Returning briefly to the cubical universe, which we considered in a previous post, if the observer there begins to probe his world at the level of the individual cubes defining his space and decides to form different geometries at that level, he could do so only by using those cubes. He would have no other means. Using cubes to define circles, he would soon discover that the geometric properties of his circles vary according to the orientation of the cubes. For example, the number of elements defining the diameter of the same circle could vary depending upon the orientation of the cubes in the circumference. Therefore, in a universe defined by cubical elements π, as the ratio of the units of length of a circle’s circumference to that of its diameter, cannot be constant. Continue reading “π in the sky!”

My Take On Physical Reality: A Quantum Perspective

Out there, beyond the bounds of consciousness, one imagines the existence of a colourful world of sounds, smells, tastes and textures. However, nothing like that exists except in the mind. In reality, what exists is a heaving world of particles that have no colour, make no sound, produce no odour, possess no taste or sensation. That includes the apparently empty outer space.

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In processing a continuum of signals from the surroundings, and from within our bodies, our brains give us a sense of continuity of existence in space and in time. However, that continuity is false. At some level, below the level of atoms and molecules, that continuity breaks down revealing the reality of the world as bits. At such a level, reality becomes individual elements of space and time. Each such element defines the smallest possible location in space and its oscillation defines the shortest possible time epoch. The smallest dimension of such a space is referred to in physics as the Planck length and the time it takes it to oscillate is referred to as the Planck time. Continue reading “My Take On Physical Reality: A Quantum Perspective”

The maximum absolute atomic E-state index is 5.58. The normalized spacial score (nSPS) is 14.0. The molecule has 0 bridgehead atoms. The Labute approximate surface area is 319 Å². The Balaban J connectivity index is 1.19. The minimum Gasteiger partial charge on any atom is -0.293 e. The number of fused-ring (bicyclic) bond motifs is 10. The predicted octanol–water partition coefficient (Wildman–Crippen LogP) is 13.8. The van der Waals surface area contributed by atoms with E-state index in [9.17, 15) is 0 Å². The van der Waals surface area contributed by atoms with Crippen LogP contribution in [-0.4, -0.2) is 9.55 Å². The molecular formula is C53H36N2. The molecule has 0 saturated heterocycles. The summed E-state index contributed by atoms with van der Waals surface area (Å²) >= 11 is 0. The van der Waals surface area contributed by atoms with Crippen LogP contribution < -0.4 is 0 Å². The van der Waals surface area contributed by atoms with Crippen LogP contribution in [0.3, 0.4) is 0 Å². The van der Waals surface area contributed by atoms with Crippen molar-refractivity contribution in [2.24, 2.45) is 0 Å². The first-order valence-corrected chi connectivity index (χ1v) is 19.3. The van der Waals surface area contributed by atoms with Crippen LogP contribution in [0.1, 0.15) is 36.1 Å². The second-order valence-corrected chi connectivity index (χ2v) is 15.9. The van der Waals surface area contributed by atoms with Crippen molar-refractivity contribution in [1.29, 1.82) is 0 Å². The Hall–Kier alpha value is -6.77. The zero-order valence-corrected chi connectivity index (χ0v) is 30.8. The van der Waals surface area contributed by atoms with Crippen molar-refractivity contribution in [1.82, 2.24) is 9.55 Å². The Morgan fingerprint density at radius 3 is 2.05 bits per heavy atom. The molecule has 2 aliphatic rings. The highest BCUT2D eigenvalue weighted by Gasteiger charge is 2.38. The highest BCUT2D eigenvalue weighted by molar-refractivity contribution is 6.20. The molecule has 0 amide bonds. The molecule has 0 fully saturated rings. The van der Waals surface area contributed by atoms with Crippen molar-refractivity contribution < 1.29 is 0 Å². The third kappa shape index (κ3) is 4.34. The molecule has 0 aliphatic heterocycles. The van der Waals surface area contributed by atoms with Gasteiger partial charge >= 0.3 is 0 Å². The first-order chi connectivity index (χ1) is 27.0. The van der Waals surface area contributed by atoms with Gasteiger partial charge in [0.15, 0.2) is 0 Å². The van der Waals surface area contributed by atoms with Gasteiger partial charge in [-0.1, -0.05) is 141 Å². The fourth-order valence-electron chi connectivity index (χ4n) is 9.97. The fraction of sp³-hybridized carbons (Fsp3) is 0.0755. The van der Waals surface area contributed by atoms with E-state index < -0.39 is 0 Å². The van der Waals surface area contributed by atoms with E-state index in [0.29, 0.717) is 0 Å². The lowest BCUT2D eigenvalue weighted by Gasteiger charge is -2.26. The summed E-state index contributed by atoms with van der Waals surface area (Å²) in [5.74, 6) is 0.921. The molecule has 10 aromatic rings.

Physical Reality: the fabric of space

Welcome to my blog ‘Physical Reality’ and to my first post!

proton_1As a design engineer who is extremely curious about how the universe works, I spent a few years conceptualising a model of a universe that would appear like our universe. Having decided on the likely raw material, I spent seven years (2007 – 2014), developing a hypothesis to explain how that material would develop into a fully functioning self-supporting universe. Now, I have reached a level of confidence, which enables me to transpose details of the workings of that model to our physical reality and interpret all physical phenomenon in light of that hypothesis.

We perceive physical reality as having four facets, namely, space, matter, energy and time. Nothing physical can exist beyond those facets. However, our understanding of their nature is severely handicapped by the way the human brain works and how it modulates the signals detected by the senses. We rely on our brains to identify and interact with our surroundings. Our brains receive and process signals captured by our senses. However, those signals do not necessarily convey the entire picture of what is taking place in those surroundings, because the range of signals that our senses can capture is extremely limited. Furthermore, not all that exists in the surroundings produce signals! At times we have to rely on inference in order to understand what is taking place.

In addition to the limited range of signals it can receive and process, the brain has its own limitations, which include restricted filtering of interference, limited speed of signal processing, processing logic limitation, etc. This picture of dependency on limited signal processing leaves little wonder as to the confusion around our understanding of the nature of physical reality at all levels.

In the book ‘Physical Reality: the fabric of space’, I unravel the mysteries of quantum mechanics and unveil the myths associated with maths by explaining its relationship with the physical world.